July 5th, 2004

The Premiere OnLine Magazine for the Fly Fishing Enthusiast.
This is where our readers tell their stories . . .

Just Watching
By B.C. Nick, British Columbia

I live at the confluence of two creeks. The one across the road is called Fulford Creek, a small...at its widest it is perhaps ten feet across. There is a culvert under the road, and it turns into Reid Creek, and Reid Creek passes through my property. Reid Creek to most people would seem little more than a ditch. Anywhere on its length, you could jump across it with ease, and if you choose to wade it, at its deepest, it is for most of the year no more than a foot or two deep.

In the spring as the days get warmer, I sit in the sofa on my porch, listening as the frogs begin their mating call. I am treated to several weeks at first...hesitant chirping, building to a veritable symphony of sound, as more and more frogs crawl out of their winter homes and sound their mating calls.

I have built a bridge over my creek, (a very small bridge) and I lie on it staring at the fingerings. Chum and Coho salmon (Dog salmon to the First Nations Peoples and Silvers to Americans). They are all very small...at this time of year perhaps an inch or so long, and I lie there feeding them pieces of worms. There are the brave ones, that boldly swim in the middle of the current, and when I drop a morsel of worm they are always the first to dash madly over for their free meal. The shy ones (perhaps smarter) tuck themselves into hollows in the bank and to find them, I have to drop my worms in the slower-deeper current close to the edge, and they swim out in a quick mad dash...mouth the worm...and are gone.

Their story starts in November, when the estuary a mile from my house greets its yearly visitors. Chum and coho salmon return from their several year journey, started in my tiny stream, and ending as they mass every evening, at the mouth of Fulford Creek, in the Fulford Estuary - acclimatizing themselves to the taste of fresh water. I venture out in my waders, fly rod in hand. Last November was an amazing time, as the Chum and Coho Salmon came back in record numbers. Wading out a hundred feet from shore and being nowhere near waist deep in gin clear water, I could see hundreds of Chum salmon all around me. Preparing to spawn they are not the prettiest of fish, with their massively hooked jaws and teeth over an inch long. Harbour seals, always present, seem to vanish when the Chum come home. I have thought at times what they could do to me, if they recognized me as a threat; not a pleasant thought! They are a brute of a fish with incredible stamina, and this year I could fish for no more than two hours several times, fighting fish after fish, until my arms could take no more. I believe that a good disk drag reel is essential for this kind of fishing as I need to transfer hands several times in a fight, and rely on my disk drag cranked up high to fight the fish.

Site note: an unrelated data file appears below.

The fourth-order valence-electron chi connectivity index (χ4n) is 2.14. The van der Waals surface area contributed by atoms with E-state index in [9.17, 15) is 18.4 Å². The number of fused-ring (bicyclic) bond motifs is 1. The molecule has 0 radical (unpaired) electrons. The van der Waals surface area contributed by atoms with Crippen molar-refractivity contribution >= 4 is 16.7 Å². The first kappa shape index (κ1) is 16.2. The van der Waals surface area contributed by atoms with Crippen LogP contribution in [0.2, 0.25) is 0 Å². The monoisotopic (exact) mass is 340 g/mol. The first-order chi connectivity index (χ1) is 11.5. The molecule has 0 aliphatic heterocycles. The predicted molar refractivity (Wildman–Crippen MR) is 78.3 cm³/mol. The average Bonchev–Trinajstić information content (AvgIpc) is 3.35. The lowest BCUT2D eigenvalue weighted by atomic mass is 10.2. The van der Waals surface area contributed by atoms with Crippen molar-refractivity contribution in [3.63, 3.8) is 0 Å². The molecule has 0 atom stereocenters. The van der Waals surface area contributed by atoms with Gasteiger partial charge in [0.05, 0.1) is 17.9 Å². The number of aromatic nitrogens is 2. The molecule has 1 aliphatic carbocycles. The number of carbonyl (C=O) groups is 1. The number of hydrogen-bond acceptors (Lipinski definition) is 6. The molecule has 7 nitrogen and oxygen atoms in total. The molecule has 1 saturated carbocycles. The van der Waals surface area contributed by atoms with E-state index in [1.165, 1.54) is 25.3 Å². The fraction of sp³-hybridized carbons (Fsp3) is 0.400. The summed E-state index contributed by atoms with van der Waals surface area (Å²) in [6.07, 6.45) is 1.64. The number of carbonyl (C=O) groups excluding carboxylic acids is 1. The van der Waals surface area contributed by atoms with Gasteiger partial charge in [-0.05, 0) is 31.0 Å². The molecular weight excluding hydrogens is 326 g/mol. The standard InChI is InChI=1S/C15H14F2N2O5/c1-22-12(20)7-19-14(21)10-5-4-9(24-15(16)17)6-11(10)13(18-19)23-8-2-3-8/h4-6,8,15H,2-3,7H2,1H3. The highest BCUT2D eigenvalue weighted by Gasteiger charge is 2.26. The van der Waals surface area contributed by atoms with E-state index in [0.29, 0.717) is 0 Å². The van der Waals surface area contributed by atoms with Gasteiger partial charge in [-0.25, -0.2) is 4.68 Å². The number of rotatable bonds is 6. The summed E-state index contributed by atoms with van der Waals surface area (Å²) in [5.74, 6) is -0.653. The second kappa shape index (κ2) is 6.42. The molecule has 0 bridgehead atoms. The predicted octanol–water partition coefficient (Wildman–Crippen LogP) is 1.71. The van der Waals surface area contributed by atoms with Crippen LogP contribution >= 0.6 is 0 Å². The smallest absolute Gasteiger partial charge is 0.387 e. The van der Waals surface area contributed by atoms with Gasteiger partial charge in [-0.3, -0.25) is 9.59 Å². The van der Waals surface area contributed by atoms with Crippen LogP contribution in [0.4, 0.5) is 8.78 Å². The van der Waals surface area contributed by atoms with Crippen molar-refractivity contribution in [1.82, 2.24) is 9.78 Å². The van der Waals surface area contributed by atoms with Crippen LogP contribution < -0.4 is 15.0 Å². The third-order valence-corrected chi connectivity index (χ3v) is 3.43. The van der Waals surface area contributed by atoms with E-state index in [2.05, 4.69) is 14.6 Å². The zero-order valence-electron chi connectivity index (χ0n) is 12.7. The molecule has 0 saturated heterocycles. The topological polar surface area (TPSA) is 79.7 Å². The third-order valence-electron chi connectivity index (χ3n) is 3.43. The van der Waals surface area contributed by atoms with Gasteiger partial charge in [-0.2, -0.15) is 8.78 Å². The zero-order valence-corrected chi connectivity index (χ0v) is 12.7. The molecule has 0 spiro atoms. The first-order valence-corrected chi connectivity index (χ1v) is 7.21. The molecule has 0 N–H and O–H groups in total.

I have seen others using their non-fighting hand to support their rod a foot or two up from their rod handle to help fight fish, and have seen several shatter. I like my rods too much! The Coho in much smaller numbers waited farther up the estuary until the Chum Salmon have spawned.

Several weeks after they appear, they move from the estuary into the creek, and my sport is over; but from my little bridge on the creek, I lie and watch them: perfectly still, as they are only two or three feet away. Huge and tattered; females creating the reds, and the males protectively standing guard, waiting to fertilize the eggs, in their peculiar shuddering dance. I have watched this dance for over thirty years. The cycle of life in which the parents must die; their bodies becoming nourishment to feed their young, and I know, that I will never tire, of lying on my little bridge-just watching. ~ B.C.Nick

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